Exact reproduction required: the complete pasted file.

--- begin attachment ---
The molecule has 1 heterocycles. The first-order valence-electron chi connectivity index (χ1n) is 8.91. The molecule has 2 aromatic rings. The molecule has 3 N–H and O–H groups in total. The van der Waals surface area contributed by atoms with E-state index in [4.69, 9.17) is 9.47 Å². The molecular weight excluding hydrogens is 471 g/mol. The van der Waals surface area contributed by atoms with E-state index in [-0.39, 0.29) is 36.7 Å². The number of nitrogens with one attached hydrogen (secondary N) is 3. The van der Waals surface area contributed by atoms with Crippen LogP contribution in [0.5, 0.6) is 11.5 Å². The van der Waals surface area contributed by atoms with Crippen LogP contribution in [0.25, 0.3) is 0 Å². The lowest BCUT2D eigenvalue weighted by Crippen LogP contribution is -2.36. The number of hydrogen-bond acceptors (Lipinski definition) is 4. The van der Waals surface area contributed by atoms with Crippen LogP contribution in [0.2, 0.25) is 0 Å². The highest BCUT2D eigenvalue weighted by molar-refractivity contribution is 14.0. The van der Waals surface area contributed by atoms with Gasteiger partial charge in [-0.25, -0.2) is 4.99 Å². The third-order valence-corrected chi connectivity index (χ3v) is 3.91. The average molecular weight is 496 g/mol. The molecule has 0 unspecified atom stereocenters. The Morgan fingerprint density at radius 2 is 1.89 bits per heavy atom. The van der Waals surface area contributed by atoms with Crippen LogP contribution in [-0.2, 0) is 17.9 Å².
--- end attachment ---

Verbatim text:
The molecule has 1 heterocycles. The first-order valence-electron chi connectivity index (χ1n) is 8.91. The molecule has 2 aromatic rings. The molecule has 3 N–H and O–H groups in total. The van der Waals surface area contributed by atoms with E-state index in [4.69, 9.17) is 9.47 Å². The molecular weight excluding hydrogens is 471 g/mol. The van der Waals surface area contributed by atoms with E-state index in [-0.39, 0.29) is 36.7 Å². The number of nitrogens with one attached hydrogen (secondary N) is 3. The van der Waals surface area contributed by atoms with Crippen LogP contribution in [0.5, 0.6) is 11.5 Å². The van der Waals surface area contributed by atoms with Crippen LogP contribution in [0.25, 0.3) is 0 Å². The lowest BCUT2D eigenvalue weighted by Crippen LogP contribution is -2.36. The number of hydrogen-bond acceptors (Lipinski definition) is 4. The van der Waals surface area contributed by atoms with Crippen LogP contribution in [0.2, 0.25) is 0 Å². The highest BCUT2D eigenvalue weighted by molar-refractivity contribution is 14.0. The van der Waals surface area contributed by atoms with Gasteiger partial charge in [-0.25, -0.2) is 4.99 Å². The third-order valence-corrected chi connectivity index (χ3v) is 3.91. The average molecular weight is 496 g/mol. The molecule has 0 unspecified atom stereocenters. The Morgan fingerprint density at radius 2 is 1.89 bits per heavy atom. The van der Waals surface area contributed by atoms with Crippen LogP contribution in [-0.2, 0) is 17.9 Å².